In the 2004 sci-fi movie “I, Robot,” detective Del Spooner (played by Will Smith) recalls a moment when a robot needed to provide the ultimate customer support. An accident had caused two cars to sink in a river, and the robot was tasked with saving either Spooner in one car or a girl, Sarah, in another.
The robot chose Spooner.
“I was the logical choice,” Spooner says, angrily. “It calculated that I had a 45 percent chance of survival. Sarah only had an 11 percent chance. That was somebody’s baby. Eleven percent is more than enough. A human being would’ve known that.”
While we’re still a ways from actual robots physically helping us solve our problems, we already have messaging bots inside customer support departments today. Rather than dialing the customer support hotline, customers can fire up a messaging app on their mobile device and interact with a bot. As these bots become smarter, moving from rules-based logic to machine learning, there will be less need for human agents.
Unlike in “I, Robot,” this can be a good thing. When someone has a problem, they don’t want to be caught up in a phone tree or bounced from agent to agent only to have to describe the problem again and again. People in the digital age expect quick and accurate answers to their problems, and messaging bots provide this.
There’s been a lot of chatter around customer support messaging bots lately. Kristina Shen, vice president at Bessemer Venture Partners, began tracking tech vendors in this space nine months ago. She found 20 companies. Today, there are hundreds of companies on her tracking list, she says.
Moreover, a company’s balance sheet stands to prosper from customer support messaging bots. There are millions of contact center agents around the world trying to answer questions from billions of people at an enormous payroll cost to companies. A bot has the potential to reduce the number of agents dramatically.
Consider the case of a utility company in Washington D.C. serving 1.4 million customers: It ran a customer support test pitting a human agent using the phone against another human agent using messaging. Not surprisingly, the phone agent completed only 10 resolutions per hour, while the messaging agent had 15 concurrent conversations going every 10 minutes. In terms of efficiency, messaging kills the phone.
Here’s where it gets interesting, if you’re into bots.
The messaging agent used a Word doc with answers to common questions and responded to customers by copying and pasting answers into messaging windows. An automated bot can do this easily. What about questions that aren’t in the Word doc? A bot’s natural language process system could watch and learn how the human agent responds, so that the bot can answer the same question in the future.
“It makes you wonder, what point does that margin get squeezed to the point where no humans are involved?” says PypeStream CEO Richard Smullen, which helps the utility reduce the number of human agents through messaging.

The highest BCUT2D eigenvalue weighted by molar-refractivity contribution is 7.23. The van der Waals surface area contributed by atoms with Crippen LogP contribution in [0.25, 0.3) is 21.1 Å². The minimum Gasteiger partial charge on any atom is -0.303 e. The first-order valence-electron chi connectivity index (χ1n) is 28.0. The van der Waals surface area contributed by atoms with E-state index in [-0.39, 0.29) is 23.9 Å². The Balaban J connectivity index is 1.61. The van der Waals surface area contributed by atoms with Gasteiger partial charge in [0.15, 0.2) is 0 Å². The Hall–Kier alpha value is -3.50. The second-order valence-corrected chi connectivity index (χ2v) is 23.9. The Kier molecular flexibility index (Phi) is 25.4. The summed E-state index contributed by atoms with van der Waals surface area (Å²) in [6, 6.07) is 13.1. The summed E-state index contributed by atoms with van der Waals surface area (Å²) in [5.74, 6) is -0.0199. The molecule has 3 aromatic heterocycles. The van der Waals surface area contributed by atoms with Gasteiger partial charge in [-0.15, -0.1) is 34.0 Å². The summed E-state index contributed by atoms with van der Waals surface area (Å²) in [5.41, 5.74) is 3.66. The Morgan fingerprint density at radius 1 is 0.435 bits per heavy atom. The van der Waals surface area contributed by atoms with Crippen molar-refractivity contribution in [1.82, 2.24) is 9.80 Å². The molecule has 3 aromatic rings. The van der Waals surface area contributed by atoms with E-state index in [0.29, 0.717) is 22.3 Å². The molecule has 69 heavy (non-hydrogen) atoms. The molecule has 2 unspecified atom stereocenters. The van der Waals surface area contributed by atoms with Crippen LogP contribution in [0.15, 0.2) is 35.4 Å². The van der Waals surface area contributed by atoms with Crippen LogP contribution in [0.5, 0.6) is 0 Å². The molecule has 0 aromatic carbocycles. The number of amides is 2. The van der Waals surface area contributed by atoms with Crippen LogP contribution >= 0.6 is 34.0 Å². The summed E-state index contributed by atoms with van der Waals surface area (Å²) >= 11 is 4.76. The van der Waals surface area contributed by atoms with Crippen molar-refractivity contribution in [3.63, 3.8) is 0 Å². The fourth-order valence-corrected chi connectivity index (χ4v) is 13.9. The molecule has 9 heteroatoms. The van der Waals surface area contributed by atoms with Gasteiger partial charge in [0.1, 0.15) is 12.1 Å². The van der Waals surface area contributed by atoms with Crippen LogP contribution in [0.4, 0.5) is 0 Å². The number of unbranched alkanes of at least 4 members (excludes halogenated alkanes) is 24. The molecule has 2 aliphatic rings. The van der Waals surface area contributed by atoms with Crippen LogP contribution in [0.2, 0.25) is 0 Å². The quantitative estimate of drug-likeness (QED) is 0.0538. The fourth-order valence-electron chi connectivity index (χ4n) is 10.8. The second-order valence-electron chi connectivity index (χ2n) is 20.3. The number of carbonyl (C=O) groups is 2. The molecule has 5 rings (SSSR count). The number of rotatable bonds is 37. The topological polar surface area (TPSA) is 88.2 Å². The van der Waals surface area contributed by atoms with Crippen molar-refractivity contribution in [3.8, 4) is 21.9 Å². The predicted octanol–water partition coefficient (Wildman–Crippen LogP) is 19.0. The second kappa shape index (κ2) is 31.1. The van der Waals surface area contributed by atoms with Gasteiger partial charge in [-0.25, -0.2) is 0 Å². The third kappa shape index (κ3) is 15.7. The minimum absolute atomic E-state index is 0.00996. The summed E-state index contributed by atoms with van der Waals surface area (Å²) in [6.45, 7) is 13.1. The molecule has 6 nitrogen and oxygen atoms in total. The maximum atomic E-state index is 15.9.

Conversely, companies might not want to use messaging bots in customer support roles. Brands want to build deeper digital relationships with customers that lead to cross-selling and upselling. If interactions get shunted off to a self-service system or bot, these opportunities disappear, says Forrester analyst Ian Jacobs.
“We’re a long way from the contact center agent apocalypse,” Jacobs says. “The bot experience is still generally very poor and the tasks they handle are very simple.”
So bots can handle simple queries, but more complex situations require a human response. While technology has the ability to determine who should respond—bot or human—the handover can be tricky. “Having a human respond at the same speed that a bot was responding is incredibly hard,” says Jason Smale, director of product strategy at Zendesk.
One way around this, a human agent can monitor chats between customers and bots and jump in when needed. This is a better approach than attempting a handover when a bot fails to a human agent who comes to the chat lacking context, says Mikhail Naumov, president and CSO of DigitalGenius, which builds machine-learning chatbots.
Then there’s the emotionally charged nature of a customer support call that doesn’t play well with bots. When someone has a problem, anger can quickly bubble to the surface. It wasn’t long ago when people would get stuck in phone trees, scream into their phones, and pound the zero key in hopes of hearing a human voice.
Like the movie “I, Robot,” there will be times when a human is needed to deliver an empathetic response in order to calm an irate customer or make a decision that’s not strictly dependent on a logic tree. At the end of “I, Robot” (spoiler alert!), a robot was again going to make a cold, calculated choice, until Spooner ordered it otherwise.
“When you get into areas that require real trust—the ‘look you in the eye’ sort of stuff—a bot won’t cut it,” Forrester’s Jacobs says. “If I am worrying about my health or my wealth and having a major problem with either, I want a real person there to help me.”
(Editor’s note: Kristina Shen of Bessemer Venture Partners, Richard Smullen of PypeStream, Jason Smale of Zendesk and Mikhail Naumov of DigitalGenius were speaking on a panel at MobileBeat 2016 in San Francisco last week.)
Tom Kaneshige is editor of Five2ndWindow, Penton’s independent news site helping marketers and line-of-business executives get ahead of the mobile disruption happening to the customer experience. You can reach him at firstname.lastname@example.org.